Computer simulation is a widely recognised method for modelling and understanding complex phenomena. In the last decades, a huge community of computational scientists has grown in different fields of research (i.e., in natural, social and computer sciences). Within such a community, scholars often share the same tools, methods, concepts. They sometimes devote their efforts to the challenge of understanding common issues about complexity. In doing so, these scholars are tracing the outline of a cross-disciplinary computational science. Such a progress, which is extensively emerging from many distributed efforts as a kind of collective effervescence, requires to be intensively matched with serious epistemological and methodological reflections. It is widely recognised that time has come to reflect upon epistemological and methodological pre-conditions and consequences of simulation as a research tool.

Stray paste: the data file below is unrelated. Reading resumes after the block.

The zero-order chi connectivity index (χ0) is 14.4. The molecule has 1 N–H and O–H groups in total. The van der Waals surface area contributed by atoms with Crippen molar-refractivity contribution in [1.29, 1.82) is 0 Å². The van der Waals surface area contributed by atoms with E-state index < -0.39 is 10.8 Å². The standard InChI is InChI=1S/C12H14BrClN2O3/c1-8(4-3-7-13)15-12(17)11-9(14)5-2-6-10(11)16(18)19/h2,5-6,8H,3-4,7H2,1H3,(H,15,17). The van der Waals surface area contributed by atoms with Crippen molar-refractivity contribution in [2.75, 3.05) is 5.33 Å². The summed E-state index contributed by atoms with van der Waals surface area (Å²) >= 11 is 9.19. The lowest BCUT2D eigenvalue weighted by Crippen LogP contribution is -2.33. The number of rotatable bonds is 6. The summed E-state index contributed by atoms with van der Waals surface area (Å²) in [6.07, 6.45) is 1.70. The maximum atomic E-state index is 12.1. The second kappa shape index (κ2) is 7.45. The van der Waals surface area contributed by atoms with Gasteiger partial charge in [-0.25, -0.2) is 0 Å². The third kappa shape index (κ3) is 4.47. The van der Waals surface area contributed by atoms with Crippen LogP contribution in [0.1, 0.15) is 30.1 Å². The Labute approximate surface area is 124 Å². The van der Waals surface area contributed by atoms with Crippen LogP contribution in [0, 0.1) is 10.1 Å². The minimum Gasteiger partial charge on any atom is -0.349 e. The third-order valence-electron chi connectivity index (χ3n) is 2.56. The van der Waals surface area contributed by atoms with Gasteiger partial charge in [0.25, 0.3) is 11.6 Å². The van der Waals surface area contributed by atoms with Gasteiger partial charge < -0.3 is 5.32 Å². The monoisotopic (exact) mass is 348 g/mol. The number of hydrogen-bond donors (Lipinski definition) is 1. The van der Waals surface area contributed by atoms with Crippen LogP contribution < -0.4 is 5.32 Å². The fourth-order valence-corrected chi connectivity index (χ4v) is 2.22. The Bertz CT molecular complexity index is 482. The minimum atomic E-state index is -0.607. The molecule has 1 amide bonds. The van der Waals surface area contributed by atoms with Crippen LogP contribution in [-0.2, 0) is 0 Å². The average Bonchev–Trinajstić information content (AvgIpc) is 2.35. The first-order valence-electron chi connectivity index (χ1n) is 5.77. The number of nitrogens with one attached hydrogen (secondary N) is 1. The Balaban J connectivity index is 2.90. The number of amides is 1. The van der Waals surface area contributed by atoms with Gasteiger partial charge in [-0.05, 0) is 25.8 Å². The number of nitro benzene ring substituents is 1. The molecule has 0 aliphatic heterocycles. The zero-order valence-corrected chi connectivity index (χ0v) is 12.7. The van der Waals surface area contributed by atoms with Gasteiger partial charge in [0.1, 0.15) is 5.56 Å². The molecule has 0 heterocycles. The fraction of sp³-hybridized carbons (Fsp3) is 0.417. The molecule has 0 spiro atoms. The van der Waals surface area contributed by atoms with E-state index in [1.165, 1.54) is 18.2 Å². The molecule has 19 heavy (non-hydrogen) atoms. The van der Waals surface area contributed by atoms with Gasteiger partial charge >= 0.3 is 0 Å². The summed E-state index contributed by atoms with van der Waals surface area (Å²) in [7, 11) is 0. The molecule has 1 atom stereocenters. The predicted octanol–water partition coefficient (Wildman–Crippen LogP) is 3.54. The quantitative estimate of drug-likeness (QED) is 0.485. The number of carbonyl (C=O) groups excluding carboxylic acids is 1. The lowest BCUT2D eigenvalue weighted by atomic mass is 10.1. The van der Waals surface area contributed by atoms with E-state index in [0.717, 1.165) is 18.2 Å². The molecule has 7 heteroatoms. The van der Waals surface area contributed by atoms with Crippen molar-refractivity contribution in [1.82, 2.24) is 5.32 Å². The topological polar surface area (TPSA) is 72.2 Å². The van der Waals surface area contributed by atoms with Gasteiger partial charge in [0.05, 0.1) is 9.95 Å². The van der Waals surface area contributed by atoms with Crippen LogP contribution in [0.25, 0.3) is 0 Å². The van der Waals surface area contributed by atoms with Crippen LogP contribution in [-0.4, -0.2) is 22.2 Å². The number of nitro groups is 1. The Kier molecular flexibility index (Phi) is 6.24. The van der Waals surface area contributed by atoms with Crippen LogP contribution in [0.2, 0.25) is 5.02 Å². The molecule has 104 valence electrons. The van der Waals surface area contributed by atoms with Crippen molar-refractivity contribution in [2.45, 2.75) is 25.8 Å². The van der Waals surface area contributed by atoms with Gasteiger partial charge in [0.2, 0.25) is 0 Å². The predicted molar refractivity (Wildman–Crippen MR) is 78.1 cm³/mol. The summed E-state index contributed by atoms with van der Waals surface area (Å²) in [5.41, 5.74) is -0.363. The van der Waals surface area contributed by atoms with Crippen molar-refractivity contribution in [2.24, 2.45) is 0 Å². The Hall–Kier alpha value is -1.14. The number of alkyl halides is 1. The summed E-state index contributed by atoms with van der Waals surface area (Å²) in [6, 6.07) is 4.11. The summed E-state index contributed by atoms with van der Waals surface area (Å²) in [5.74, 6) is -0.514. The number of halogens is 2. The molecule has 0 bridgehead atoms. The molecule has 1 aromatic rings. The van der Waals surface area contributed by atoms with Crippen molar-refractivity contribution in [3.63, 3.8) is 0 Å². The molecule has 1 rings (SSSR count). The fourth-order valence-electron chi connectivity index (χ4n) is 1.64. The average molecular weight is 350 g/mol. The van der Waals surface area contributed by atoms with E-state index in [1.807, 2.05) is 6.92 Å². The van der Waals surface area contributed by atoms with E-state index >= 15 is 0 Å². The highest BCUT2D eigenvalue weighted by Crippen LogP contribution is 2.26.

The first EPOS workshop, organised by Ulrich Frank and Klaus G. Troitzsch at the University of Koblenz in 2004, was a first attempt to bring together natural and social scientists, philosophers and computer scientists, to address such epistemological and methodological issues. Several subjects of discussion were intensively tackled at that time: the link between theory and models, the empirical validation of agent-based models in natural and social sciences, the relation between models and truth, the role of stylized facts, and so forth.
The results of the first edition have been collected by Ulrich Frank and Klaus G. Troitzsch and published, after a further reviewing process, in a special issue on “Epistemological Perspectives on Simulation”, Journal of Artificial Societies and Social Simulation, vol. 8, no. 4, 2005.
This second edition of the workshop aims at reproducing the same positive and constructive atmosphere which permeated the first edition in Koblenz.
EPOS 2006 is co-sponsored by